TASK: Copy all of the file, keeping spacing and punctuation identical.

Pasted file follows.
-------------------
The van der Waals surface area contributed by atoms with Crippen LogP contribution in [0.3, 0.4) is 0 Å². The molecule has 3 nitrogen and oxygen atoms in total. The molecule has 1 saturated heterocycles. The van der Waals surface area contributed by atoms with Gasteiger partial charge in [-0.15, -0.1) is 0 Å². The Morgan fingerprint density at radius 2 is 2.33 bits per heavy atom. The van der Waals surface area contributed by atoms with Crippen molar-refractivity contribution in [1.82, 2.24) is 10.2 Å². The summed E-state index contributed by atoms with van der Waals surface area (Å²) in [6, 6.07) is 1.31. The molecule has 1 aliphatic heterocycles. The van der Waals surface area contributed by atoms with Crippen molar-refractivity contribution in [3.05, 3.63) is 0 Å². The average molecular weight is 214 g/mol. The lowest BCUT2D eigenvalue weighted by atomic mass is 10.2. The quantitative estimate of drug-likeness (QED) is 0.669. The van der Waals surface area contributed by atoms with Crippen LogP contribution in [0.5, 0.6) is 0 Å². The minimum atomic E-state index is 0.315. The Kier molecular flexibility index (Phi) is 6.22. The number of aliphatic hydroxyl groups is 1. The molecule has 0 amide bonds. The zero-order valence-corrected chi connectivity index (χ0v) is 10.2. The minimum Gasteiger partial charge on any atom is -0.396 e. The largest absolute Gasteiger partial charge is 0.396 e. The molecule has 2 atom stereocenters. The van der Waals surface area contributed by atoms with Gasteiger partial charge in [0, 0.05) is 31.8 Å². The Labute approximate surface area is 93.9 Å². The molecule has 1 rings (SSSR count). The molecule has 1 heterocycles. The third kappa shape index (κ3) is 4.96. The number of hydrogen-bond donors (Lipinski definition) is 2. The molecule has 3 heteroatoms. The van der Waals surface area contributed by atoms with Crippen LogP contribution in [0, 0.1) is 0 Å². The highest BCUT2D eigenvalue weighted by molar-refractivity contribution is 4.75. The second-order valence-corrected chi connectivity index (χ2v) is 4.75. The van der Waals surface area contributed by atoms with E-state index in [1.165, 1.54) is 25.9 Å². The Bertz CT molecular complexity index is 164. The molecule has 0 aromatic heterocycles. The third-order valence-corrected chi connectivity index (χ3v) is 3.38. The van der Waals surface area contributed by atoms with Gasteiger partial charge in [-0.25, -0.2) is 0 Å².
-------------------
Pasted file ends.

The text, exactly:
The van der Waals surface area contributed by atoms with Crippen LogP contribution in [0.3, 0.4) is 0 Å². The molecule has 3 nitrogen and oxygen atoms in total. The molecule has 1 saturated heterocycles. The van der Waals surface area contributed by atoms with Gasteiger partial charge in [-0.15, -0.1) is 0 Å². The Morgan fingerprint density at radius 2 is 2.33 bits per heavy atom. The van der Waals surface area contributed by atoms with Crippen molar-refractivity contribution in [1.82, 2.24) is 10.2 Å². The summed E-state index contributed by atoms with van der Waals surface area (Å²) in [6, 6.07) is 1.31. The molecule has 1 aliphatic heterocycles. The van der Waals surface area contributed by atoms with Crippen molar-refractivity contribution in [3.05, 3.63) is 0 Å². The average molecular weight is 214 g/mol. The lowest BCUT2D eigenvalue weighted by atomic mass is 10.2. The quantitative estimate of drug-likeness (QED) is 0.669. The van der Waals surface area contributed by atoms with Crippen LogP contribution in [0.5, 0.6) is 0 Å². The minimum atomic E-state index is 0.315. The Kier molecular flexibility index (Phi) is 6.22. The number of aliphatic hydroxyl groups is 1. The molecule has 0 amide bonds. The zero-order valence-corrected chi connectivity index (χ0v) is 10.2. The minimum Gasteiger partial charge on any atom is -0.396 e. The largest absolute Gasteiger partial charge is 0.396 e. The molecule has 2 atom stereocenters. The van der Waals surface area contributed by atoms with Gasteiger partial charge in [0, 0.05) is 31.8 Å². The Labute approximate surface area is 93.9 Å². The molecule has 1 rings (SSSR count). The molecule has 1 heterocycles. The third kappa shape index (κ3) is 4.96. The number of hydrogen-bond donors (Lipinski definition) is 2. The molecule has 3 heteroatoms. The van der Waals surface area contributed by atoms with Crippen LogP contribution in [0, 0.1) is 0 Å². The highest BCUT2D eigenvalue weighted by molar-refractivity contribution is 4.75. The second-order valence-corrected chi connectivity index (χ2v) is 4.75. The van der Waals surface area contributed by atoms with E-state index in [1.165, 1.54) is 25.9 Å². The Bertz CT molecular complexity index is 164. The molecule has 0 aromatic heterocycles. The third-order valence-corrected chi connectivity index (χ3v) is 3.38. The van der Waals surface area contributed by atoms with Gasteiger partial charge in [-0.25, -0.2) is 0 Å².